The following interpretation from 1990 starts with questioning whether performing service line shut offs is a regulated function for drug testing purposes. The answer is certainly “yes”, and extending this to today’s timeframe, this would also be a ” covered task” subject to Operator Qualification requirements.
But there is a bigger answer in this interpretation regarding all functions an operator would put in their O&M manual. It states “Any function an operator includes in this plan, including functions that are not otherwise regulated by Part 192, is a regulated function because compliance with the plan is mandatory.”
Operators need to remember that everything in the O&M must be followed, even when procedures and activities exceed the regulatory requirements.
The interpretation follows…
Interpretation 192.727 14
July 25, 1990
Ms. Michele E. Gonsalves
Long Island Lighting Company
175 East Old Country Road
Hicksville, NY 11801
Dear Ms. Gonsalves:
Your letter of April 19, 1990, asks whether cutting off gas service at the meter and installing a locking device constitutes abandonment or inactivation of a pipeline under § 192.727 regardless of the length of time the service is off. The question is raised in connection with our earlier letter, which advised you that a person who performs a function regulated by § 192.727 is subject to drug testing under 49 CFR Part 199.
Section 192.727 applies to a service line when the operator discontinues service to a customer or abandons a service line in place. The language of § 192.727 does not indicate that the length of time service remains discontinued or the service line remains abandoned is a consideration in determining whether the rules under § 192.727 apply. Therefore, any temporary cut off of gas that is covered by § 192.727 would subject the employee performing the cut off to drug testing under Part 199.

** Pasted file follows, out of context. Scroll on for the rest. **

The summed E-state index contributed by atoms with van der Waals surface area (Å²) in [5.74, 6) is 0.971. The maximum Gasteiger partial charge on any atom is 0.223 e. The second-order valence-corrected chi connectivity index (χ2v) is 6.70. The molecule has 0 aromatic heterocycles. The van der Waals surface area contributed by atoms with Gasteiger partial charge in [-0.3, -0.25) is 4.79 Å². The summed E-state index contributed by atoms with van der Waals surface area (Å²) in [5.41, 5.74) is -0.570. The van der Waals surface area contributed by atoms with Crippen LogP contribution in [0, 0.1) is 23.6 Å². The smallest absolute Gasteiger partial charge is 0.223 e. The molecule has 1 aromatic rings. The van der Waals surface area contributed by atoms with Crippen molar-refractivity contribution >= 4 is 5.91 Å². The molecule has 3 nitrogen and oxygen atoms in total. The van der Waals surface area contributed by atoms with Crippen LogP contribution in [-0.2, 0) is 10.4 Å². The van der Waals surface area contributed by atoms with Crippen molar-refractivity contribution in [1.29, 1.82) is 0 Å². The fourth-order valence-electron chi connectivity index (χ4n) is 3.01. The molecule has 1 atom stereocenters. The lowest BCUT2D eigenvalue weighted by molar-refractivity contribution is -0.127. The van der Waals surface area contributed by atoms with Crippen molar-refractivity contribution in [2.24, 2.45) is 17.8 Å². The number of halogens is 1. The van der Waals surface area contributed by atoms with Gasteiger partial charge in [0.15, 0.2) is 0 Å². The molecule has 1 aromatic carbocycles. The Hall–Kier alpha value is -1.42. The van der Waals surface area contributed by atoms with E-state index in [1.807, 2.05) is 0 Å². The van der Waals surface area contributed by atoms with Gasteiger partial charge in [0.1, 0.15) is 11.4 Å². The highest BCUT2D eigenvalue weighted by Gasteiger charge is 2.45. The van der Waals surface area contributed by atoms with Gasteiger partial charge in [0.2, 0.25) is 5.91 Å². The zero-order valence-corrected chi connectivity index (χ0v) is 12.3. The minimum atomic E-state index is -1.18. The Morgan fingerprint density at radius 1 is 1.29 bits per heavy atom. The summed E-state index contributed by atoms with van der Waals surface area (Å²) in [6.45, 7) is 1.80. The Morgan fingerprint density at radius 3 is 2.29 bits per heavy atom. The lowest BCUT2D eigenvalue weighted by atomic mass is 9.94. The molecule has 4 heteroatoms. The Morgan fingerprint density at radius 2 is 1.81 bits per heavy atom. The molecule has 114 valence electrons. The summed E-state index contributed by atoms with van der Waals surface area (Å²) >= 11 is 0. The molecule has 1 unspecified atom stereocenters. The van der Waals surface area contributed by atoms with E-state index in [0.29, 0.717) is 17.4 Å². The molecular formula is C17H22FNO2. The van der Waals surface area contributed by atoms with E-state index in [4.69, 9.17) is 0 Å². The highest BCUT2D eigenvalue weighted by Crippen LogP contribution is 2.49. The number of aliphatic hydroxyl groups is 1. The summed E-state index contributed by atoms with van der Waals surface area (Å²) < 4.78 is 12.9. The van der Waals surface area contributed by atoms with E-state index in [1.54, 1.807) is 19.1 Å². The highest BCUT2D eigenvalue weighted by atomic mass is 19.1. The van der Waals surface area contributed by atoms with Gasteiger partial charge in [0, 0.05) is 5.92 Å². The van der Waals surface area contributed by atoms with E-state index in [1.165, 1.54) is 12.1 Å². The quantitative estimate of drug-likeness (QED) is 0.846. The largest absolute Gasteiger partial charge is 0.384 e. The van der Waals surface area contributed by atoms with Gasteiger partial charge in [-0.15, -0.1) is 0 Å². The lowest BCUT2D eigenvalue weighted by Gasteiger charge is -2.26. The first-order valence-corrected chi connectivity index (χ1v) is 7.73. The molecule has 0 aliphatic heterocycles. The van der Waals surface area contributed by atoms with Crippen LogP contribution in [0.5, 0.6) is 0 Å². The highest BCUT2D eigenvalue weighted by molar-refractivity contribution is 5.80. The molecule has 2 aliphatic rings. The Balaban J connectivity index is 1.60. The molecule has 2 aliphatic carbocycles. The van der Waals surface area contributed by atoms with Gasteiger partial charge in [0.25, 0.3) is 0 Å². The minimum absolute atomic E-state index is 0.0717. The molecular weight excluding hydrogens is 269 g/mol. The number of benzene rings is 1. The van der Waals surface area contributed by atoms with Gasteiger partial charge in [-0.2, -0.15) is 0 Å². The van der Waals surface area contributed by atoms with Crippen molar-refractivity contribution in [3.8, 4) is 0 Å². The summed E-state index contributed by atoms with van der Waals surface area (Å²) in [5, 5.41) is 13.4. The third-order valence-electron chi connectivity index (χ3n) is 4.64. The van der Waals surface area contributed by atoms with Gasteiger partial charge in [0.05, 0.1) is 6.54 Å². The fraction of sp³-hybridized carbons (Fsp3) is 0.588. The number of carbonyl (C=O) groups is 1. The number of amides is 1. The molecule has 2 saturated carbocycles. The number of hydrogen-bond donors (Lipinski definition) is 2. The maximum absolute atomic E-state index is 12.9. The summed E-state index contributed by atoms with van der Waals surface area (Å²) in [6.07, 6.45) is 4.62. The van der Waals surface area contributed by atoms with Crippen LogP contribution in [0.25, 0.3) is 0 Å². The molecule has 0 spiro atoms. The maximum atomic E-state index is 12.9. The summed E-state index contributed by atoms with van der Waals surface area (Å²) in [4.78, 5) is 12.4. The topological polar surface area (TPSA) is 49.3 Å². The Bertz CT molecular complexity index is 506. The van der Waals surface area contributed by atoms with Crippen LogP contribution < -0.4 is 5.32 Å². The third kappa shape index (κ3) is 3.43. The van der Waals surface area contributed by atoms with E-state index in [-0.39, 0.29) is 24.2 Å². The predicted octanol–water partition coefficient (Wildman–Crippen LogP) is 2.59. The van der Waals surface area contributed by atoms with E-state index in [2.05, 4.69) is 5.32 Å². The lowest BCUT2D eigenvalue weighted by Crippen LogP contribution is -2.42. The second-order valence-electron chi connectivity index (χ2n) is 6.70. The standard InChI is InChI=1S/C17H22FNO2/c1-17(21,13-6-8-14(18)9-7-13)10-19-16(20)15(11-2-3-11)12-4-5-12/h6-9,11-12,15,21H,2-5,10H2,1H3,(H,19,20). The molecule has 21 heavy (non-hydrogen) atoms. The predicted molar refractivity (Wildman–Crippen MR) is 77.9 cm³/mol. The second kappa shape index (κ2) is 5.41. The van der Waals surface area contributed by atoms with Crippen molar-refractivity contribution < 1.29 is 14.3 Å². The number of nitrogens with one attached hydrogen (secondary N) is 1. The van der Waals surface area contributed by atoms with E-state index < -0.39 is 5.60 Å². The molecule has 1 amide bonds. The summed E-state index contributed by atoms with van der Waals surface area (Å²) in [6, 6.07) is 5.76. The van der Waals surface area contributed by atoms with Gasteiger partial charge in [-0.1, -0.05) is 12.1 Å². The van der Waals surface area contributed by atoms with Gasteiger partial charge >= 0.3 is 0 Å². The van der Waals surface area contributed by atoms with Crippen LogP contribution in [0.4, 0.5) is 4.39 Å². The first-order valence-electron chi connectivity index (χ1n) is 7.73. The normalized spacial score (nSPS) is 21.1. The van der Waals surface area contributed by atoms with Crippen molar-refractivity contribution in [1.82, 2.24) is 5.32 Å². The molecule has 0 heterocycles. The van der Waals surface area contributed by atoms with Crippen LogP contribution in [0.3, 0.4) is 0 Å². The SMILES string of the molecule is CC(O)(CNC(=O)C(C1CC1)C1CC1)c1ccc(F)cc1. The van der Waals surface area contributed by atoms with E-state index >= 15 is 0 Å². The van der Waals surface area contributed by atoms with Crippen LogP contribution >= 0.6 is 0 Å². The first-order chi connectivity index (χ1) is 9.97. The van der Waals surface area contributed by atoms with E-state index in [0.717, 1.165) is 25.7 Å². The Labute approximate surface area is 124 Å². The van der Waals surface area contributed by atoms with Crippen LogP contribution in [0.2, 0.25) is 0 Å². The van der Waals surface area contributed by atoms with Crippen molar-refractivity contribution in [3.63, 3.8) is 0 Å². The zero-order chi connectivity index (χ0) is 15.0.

Please note that cutting off a service line temporarily for some purpose other than termination of service to a customer, such as a temporary shutdown during an emergency or a maintenance activity, would not indicate intent to discontinue service or abandon the service line. Temporary closures such as these would not be covered by § 192.727.
Notwithstanding that § 192.727 does not apply to all temporary service line cut offs, we consider any cutting off of gas service at the meter, regardless of the purpose, to be a normal operation or maintenance function covered by the operating and maintenance plan requirements of §§ 192.603 and 192.605. Any function an operator includes in this plan, including functions that are not otherwise regulated by Part 192, is a regulated function because compliance with the plan is mandatory. Thus, performance of any function described in an operator’s plan that is intended to implement §§ 192.603 and 192.605, including the temporary cutting off of gas service at the meter, would make the person who performs the function subject to drug testing under Part 199.
George W. Tenley, Jr.
Office of Pipeline Safety
All this and more including new interpretations and operator letters in WinDOT, The Pipeline Safety Encyclopedia.